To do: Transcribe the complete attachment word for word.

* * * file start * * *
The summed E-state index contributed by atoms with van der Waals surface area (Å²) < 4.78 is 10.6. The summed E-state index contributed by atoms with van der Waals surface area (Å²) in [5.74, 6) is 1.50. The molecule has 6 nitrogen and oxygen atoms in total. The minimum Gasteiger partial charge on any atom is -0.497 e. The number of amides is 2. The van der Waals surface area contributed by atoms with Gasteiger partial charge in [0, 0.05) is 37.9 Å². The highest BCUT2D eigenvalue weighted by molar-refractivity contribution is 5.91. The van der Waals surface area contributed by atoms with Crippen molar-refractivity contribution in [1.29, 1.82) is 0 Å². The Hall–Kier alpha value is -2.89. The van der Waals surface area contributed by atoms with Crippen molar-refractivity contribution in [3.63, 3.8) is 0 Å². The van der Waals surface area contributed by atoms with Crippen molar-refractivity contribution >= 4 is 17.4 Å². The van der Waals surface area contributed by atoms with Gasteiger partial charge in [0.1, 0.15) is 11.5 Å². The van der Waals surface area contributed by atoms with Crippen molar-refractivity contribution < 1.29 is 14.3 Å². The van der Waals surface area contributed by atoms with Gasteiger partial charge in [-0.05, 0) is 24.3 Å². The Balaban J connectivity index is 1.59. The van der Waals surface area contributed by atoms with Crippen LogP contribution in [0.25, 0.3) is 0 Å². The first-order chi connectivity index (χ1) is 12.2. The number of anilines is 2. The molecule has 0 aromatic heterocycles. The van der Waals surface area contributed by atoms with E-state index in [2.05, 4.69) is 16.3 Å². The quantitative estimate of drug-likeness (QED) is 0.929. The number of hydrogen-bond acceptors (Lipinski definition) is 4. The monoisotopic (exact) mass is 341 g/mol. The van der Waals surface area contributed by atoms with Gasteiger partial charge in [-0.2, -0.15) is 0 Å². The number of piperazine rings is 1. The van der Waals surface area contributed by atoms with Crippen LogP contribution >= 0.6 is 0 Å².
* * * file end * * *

The summed E-state index contributed by atoms with van der Waals surface area (Å²) < 4.78 is 10.6. The summed E-state index contributed by atoms with van der Waals surface area (Å²) in [5.74, 6) is 1.50. The molecule has 6 nitrogen and oxygen atoms in total. The minimum Gasteiger partial charge on any atom is -0.497 e. The number of amides is 2. The van der Waals surface area contributed by atoms with Gasteiger partial charge in [0, 0.05) is 37.9 Å². The highest BCUT2D eigenvalue weighted by molar-refractivity contribution is 5.91. The van der Waals surface area contributed by atoms with Crippen molar-refractivity contribution in [1.29, 1.82) is 0 Å². The Hall–Kier alpha value is -2.89. The van der Waals surface area contributed by atoms with Crippen molar-refractivity contribution in [3.63, 3.8) is 0 Å². The van der Waals surface area contributed by atoms with Crippen molar-refractivity contribution >= 4 is 17.4 Å². The van der Waals surface area contributed by atoms with Gasteiger partial charge in [0.1, 0.15) is 11.5 Å². The van der Waals surface area contributed by atoms with Crippen molar-refractivity contribution < 1.29 is 14.3 Å². The van der Waals surface area contributed by atoms with Gasteiger partial charge in [-0.05, 0) is 24.3 Å². The Balaban J connectivity index is 1.59. The van der Waals surface area contributed by atoms with Crippen LogP contribution in [0.25, 0.3) is 0 Å². The first-order chi connectivity index (χ1) is 12.2. The number of anilines is 2. The molecule has 0 aromatic heterocycles. The van der Waals surface area contributed by atoms with E-state index in [2.05, 4.69) is 16.3 Å². The quantitative estimate of drug-likeness (QED) is 0.929. The number of hydrogen-bond acceptors (Lipinski definition) is 4. The monoisotopic (exact) mass is 341 g/mol. The van der Waals surface area contributed by atoms with Gasteiger partial charge in [-0.2, -0.15) is 0 Å². The number of piperazine rings is 1. The van der Waals surface area contributed by atoms with Crippen LogP contribution >= 0.6 is 0 Å².